What I did, instead of relying on dissolves, is radically change the look of the movie in the three storylines. When we first travel down the road with Frank Keane (Robert Carlyle), I used a film process called Bleach Bypass. This is achieved through a combination of film stock and processing. Essentially, the film is processed twice. As a result, more silver adheres to the film and the resulting look is much punchier blacks and a higher contrast. The ballroom segment of the film is lit richly and is intended to underscore a deepening of emotion. Finally, the memory part of the film is warm with antique colors, sepia hues and a graininess that gives a feeling of nostalgia and history. The three looks are very distinct from each other. Even without a dissolve to guide you, you know when you have left one part of the movie and landed in another.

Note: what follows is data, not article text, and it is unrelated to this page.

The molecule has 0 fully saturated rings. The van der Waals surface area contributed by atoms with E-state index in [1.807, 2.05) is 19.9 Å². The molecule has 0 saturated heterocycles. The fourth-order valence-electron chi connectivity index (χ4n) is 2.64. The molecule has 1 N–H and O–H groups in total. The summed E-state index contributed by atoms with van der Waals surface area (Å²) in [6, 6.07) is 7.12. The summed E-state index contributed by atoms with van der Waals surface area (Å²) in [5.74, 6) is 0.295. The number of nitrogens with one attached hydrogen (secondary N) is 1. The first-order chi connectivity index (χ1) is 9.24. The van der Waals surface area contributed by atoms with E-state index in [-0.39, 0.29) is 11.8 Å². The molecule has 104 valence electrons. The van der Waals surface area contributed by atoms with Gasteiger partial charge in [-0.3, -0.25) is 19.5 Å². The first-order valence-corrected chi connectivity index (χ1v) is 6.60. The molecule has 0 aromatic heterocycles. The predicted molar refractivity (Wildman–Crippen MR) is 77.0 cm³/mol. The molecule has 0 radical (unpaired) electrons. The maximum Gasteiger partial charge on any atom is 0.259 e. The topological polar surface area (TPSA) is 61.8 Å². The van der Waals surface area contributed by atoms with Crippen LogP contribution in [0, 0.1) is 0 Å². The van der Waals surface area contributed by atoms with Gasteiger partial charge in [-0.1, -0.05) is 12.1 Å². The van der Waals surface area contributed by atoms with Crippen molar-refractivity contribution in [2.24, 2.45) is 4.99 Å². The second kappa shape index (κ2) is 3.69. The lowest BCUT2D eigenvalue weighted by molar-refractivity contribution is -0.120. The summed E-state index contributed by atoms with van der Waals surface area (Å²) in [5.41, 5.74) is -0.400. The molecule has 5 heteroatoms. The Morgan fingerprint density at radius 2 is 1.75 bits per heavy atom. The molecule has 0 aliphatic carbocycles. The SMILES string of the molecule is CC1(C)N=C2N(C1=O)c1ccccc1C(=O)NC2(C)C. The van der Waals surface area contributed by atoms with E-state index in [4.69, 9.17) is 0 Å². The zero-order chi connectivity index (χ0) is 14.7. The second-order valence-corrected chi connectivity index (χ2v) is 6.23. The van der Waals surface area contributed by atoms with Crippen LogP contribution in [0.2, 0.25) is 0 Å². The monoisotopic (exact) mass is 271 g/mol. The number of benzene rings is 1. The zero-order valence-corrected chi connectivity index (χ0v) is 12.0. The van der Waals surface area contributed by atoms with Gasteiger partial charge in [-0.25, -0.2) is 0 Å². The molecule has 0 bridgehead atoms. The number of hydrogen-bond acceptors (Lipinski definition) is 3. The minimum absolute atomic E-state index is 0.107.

We were helped out tremendously in creating the three different looks of the movie by the Digital Intermediate Process and the work of an expert colorist, Julius Friede. The D.I. process allowed us to conform the 16 mm footage of the memory sequences to 35 anamorphic with a success we had never imagined possible.
Shooting the ballroom sequences was a challenge because of the limited time. The actors knew their choreography well. And Greg Smith, my incredibly talented steadicam operator, devised a method of dancing along with the actors to keep the motion fluid. JoAnn Jansen, the choreographer, joked that we shot our whole movie in the time it took to shoot one dance sequence in SHALL WE DANCE. The task was daunting in that several of the dance sequences had to feel masterful and real—Marienne Hotchkiss (Mary Steenburgen) has been teaching these dances her whole adult life and for Randall Ipswitch (Donnie Wahlberg) the dances are like a religion.